Biden Has Early Chances to Show Allies His Global Trade Agenda
|11/26/2020 | 08:15am|
By Yuka Hayashi
WASHINGTON -- During his campaign, President-elect Joe Biden highlighted his intention to work closely with America's allies to ease trade tensions and pressure China to abide by international rules.
He will have several early chances to do that after being sworn in Jan. 20.
The new president will have an opportunity to try to resolve a leadership dispute at the World Trade Organization pitting the U.S. against most other members.
He could remove Trump administration tariffs on imported steel and aluminum that have riled trading partners.
Moreover, he could command the world economic stage by calling an emergency meeting of the Group of 20 nations early next year, as some former economic officials have suggested, a potential setting for an unofficial summit with Chinese President Xi Jinping.
Mr. Biden this week showed his intent to reverse President Trump's pivot away from some international agreements by appointing former Secretary of State John Kerry as a special envoy for climate change, a new position that will be focused on global policy.
Here's a look at these and other areas where the president-elect could make an early mark on global trade and economic issues.
One of the first steps Mr. Biden can take is to end the deadlock over the selection of the WTO's new leader. The Trump administration has opposed the candidate backed by most member countries, Ngozi Okonjo-Iweala, a former Nigerian finance minister and former World Bank executive.
The Trump administration maintains that Ms. Okonjo-Iweala doesn't have enough experience in world trade, and is instead backing South Korean Trade Minister Yoo Myung-hee.
Either candidate would be the first woman to lead the organization, and Ms. Okonjo-Iweala would be the first WTO leader from an African nation.
Traditionally, the choice of WTO leader has been by unanimous vote, so a Biden administration could end the deadlock by agreeing to the Nigerian candidate.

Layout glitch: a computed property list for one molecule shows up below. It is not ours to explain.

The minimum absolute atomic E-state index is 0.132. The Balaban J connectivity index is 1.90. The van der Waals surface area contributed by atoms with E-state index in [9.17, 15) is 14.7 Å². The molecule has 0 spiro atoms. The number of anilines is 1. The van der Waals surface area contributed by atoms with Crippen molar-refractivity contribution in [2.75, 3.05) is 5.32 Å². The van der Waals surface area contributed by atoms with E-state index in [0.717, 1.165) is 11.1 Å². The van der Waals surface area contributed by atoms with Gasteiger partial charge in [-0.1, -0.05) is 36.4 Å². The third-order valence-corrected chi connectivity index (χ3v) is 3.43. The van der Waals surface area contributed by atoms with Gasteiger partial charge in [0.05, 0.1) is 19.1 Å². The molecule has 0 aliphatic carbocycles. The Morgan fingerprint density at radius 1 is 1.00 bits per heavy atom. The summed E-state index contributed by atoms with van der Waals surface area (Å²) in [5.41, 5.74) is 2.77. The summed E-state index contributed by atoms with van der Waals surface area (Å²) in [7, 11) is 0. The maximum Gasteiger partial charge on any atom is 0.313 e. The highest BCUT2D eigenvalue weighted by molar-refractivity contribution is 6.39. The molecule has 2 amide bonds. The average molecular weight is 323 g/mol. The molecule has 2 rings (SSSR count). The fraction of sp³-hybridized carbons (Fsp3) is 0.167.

China's influence on the WTO is another possible wrinkle. If Ms. Yoo were to be selected, China could lose its deputy director general seat at the WTO, analysts say, since those seats are rotated among global regions for balance, and Asia would have its representation through Ms. Yoo.
The White House didn't respond to a request for comment about whether that was a factor in its support for Ms. Yoo.
The Trump administration isn't the first to have a beef with the WTO. The Obama administration blocked appointments of WTO appellate judges, complaining that they overstepped their legal mandates or delivered rulings that Washington felt unfairly favored rivals, including China.
Mr. Biden has promised to work more with the global community, but he also promised to be tough on China. The Biden campaign didn't respond to questions on the WTO leadership and other trade-related issues.
Brian Pomper, executive director of Alliance for Trade Enforcement, a group of trade associations that advocates for foreign governments to end unfair trade practices, believes that Mr. Biden is likely to go with the consensus choice.
"It would make sense as a way to show that he is more multilateral, and willing to take account of these multilateral institutions," Mr. Pomper said.
He and others say Mr. Biden should also start taking steps to allow the WTO to resume its role as the arbitrator of trade disputes. Mr. Trump has said the WTO is unfair, and his administration has blocked the appointment of new judges to the group's appellate body, effectively disabling its dispute-settlement function.